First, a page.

Tuesday, 31 May 2016

Largest Ever Fancy Vivid Green Diamond brings $16.8 Million

The 'Aurora Green' is 5.03 carats, Fancy Vivid Green, one of the rarest colour grading for a diamond and the largest of its kind ever to be offered at auction brought $ 16.8m or $3.3m per carat.at Christie's auction, Hong Kong on May 31, 2016.

Green and red diamonds are by far the rarest body colors. The appearance of green in a diamond is caused by millions of years of exposure to a source of natural irradiation in the earth, either among uranium compounds or percolating ground water, which changes its specific absorption of light.
The most famous of all green diamonds is the legendary ‘Dresden Green’, a modified pear-shaped bluish apple-green diamond of 41.10 carats. The “Dresden Green” probably originated in the diamond mines of the Golconda district in India and first appeared in the historical record in 1722.

The Ocean Dream Diamond is a 5.51-carat, fancy deep blue-green, shield-shaped diamond. The Ocean Dream is the first and one of the very few natural diamonds known to the GIA to possess a blue-green hue. It sold for $8.6 million ($1.5 million per carat) in 2015.

See ----->http://highlifelivingluxury.blogspot.ca/2016/01/green-diamonds.html

Animation Art Auctions: Bonhams, Heritage, Van Eaton


Just Mickey/The Haunted House Mickey Mouse Production Cel and Painted Background (Walt Disney, 1929-30) Bid $ 8,000
The animation art market has been sizzling for the last couple years. In June, it’ll be more heated than ever when three houses will hold major animation art auctions within the span of eight days. Nearly two thousand pieces of animation art and ephemera will be sold at these auctions.

Heritage Auctions will kick off the frenzy on June 11 and 12 with the largest auction of the bunch, with over 850 lots. On June 13, Bonhams will present “TCM Presents … Drawn to Film”.

On June 18, Van Eaton Galleries presents 700-plus lots of materials in its “Collecting Disney” auction.

Heavenly Puss Tom and Jerry Production Cel Setup and Key Master Production Background (MGM, 1949). Bid $ 1300.

Snow White and the Seven Dwarfs Snow White and Forest Animals Production Cel Setup and Key Master Background (Walt Disney, 1937). Bid $ 6,500
Carl Barks "Tantrum On the Way" Donald Duck Limited Edition Bronze Bust #105/200 (1997). Bid $ 700

Who Framed Roger Rabbit Roger Rabbit Production Cel (Walt Disney/Steven Spielberg, 1988) Bid $ 220.

The Three Little Wolves Big Bad Wolf Production Cel and Key Master Background (Walt Disney, 1936). Bid $ 850

The Little Mermaid Ariel Production Cel (Walt Disney, 1989). Bid $ 150

Eyvind Earle Sleeping Beauty Production Cel and Master Painted Pan Production Background Setup (Walt Disney, 1959). Bid $ 4,800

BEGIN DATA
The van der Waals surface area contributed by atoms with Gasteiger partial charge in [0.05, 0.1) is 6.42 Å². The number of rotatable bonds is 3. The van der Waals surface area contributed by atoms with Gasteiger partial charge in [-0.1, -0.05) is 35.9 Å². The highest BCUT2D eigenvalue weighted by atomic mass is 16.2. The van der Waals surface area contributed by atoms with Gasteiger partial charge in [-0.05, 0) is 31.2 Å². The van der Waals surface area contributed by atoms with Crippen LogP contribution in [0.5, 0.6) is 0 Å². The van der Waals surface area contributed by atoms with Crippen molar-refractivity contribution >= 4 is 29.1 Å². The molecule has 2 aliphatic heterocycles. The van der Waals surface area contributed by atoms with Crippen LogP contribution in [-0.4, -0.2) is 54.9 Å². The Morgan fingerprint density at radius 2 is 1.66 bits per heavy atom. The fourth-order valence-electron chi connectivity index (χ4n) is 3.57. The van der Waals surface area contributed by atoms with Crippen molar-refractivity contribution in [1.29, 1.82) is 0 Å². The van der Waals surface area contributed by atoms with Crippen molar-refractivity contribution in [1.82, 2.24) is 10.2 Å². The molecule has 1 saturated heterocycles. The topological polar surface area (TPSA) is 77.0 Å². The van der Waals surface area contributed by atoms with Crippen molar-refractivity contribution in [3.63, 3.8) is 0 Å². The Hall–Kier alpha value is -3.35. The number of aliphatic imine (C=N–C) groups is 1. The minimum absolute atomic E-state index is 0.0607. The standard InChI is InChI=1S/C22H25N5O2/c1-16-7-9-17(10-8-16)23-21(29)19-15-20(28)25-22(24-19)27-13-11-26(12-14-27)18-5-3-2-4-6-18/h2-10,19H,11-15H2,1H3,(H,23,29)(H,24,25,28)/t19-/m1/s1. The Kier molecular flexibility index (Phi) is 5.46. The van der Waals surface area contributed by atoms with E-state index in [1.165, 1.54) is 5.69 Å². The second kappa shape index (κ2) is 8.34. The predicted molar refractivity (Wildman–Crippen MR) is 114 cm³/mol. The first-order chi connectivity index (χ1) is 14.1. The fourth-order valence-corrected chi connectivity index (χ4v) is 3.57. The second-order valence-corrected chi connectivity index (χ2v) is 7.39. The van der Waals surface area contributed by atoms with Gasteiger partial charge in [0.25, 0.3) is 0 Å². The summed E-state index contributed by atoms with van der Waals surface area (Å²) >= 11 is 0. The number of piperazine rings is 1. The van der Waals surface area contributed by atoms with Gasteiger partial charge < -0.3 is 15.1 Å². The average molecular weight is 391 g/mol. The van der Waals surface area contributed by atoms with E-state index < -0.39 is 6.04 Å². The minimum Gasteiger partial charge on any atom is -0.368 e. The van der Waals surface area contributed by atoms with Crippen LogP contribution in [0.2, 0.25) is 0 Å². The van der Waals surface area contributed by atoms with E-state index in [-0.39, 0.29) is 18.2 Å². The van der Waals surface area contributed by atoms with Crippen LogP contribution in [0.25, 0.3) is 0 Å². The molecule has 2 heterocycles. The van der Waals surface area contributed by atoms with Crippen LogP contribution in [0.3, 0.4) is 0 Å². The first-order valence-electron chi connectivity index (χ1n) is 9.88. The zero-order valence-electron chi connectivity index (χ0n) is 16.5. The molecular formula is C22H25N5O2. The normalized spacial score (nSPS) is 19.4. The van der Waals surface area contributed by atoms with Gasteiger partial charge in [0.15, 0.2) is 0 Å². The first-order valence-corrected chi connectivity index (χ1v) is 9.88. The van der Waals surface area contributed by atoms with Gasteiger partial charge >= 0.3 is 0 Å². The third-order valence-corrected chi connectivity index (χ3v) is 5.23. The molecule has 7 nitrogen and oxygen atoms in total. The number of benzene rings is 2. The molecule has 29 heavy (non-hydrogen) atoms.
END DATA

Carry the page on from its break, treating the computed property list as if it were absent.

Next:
Eyvind Earle Sleeping Beauty Maleficent Concept Painting (Walt Disney, 1959). Bid $ 650

Snow White and the Seven Dwarfs Production Cel and Master Background (Walt Disney, 1937). Bid $ 7,500

Monday, 30 May 2016

Christie’s spring sale of American art

At Christie’s spring sale of American art on May 19, a large-scale painting by Georgia O’Keeffe (1887–1986), “Lake George Reflection,” painted circa 1921–22, led the day at $12,933,000.

The sale of 98 lots totaled $42,737,500 with 68 percent sold by lot and 79 percent sold by value. It offered works ranging from major American Modernists O’Keeffe, Arthur Dove and Max Weber to Nineteenth Century masters Frederic Edwin Church, John Singer Sargent and James Abbott McNeill Whistler.
Georgia O'Keeffe (1887-1986) Blue I, watercolor on paper, 1916. $2,405,000

Max Weber (1881-1961) $1,925,000
George Inness (1825-1894) Summer, Montclair. $269,000

Georgia O'Keeffe (1887-1986) Red Hills with Pedernal, White Clouds oil on canvas.$4,533,000

Georgia O'Keeffe (1887-1986) The Barns, Lake George. $3,301,000

Frederic Remington (1861-1909) The Broncho Buster $173,000
Paul Manship (1885-1966) Leda. marble $341,000

Saturday, 28 May 2016

Christie's 250th Anniversary Sale - John Constable

As part of its 250th anniversary celebration, Christie's is offering a rare, full-scale sketch by master British artist John Constable, "View on the Stour near Dedham" (circa 1821–22) at its 'Defining British Art' sale in London on June 30. The sketch is estimated at £12 million to £16 million.

Christie's holds the record for a work by Constable, having sold 'The Lock' (1837) for £22 million ($35 million) in July 2012 in London.

Going even further back in its provenance, in May of 1837, at what is listed as "possibly the artist's sale," the work was sold for £6.10
Another Constable that Christie's handled in the past few years made headlines for another reason, when it was sold as the work of a "follower of John Constable," for a mere $5,212 (£3,500) in London in July 2013 . The eagle-eyed buyer who scooped it up had it cleaned and then successfully went about having it authenticated as a work by the master himself.

Less than two years later, it was consigned to Sotheby's where it sold for $5.2 million.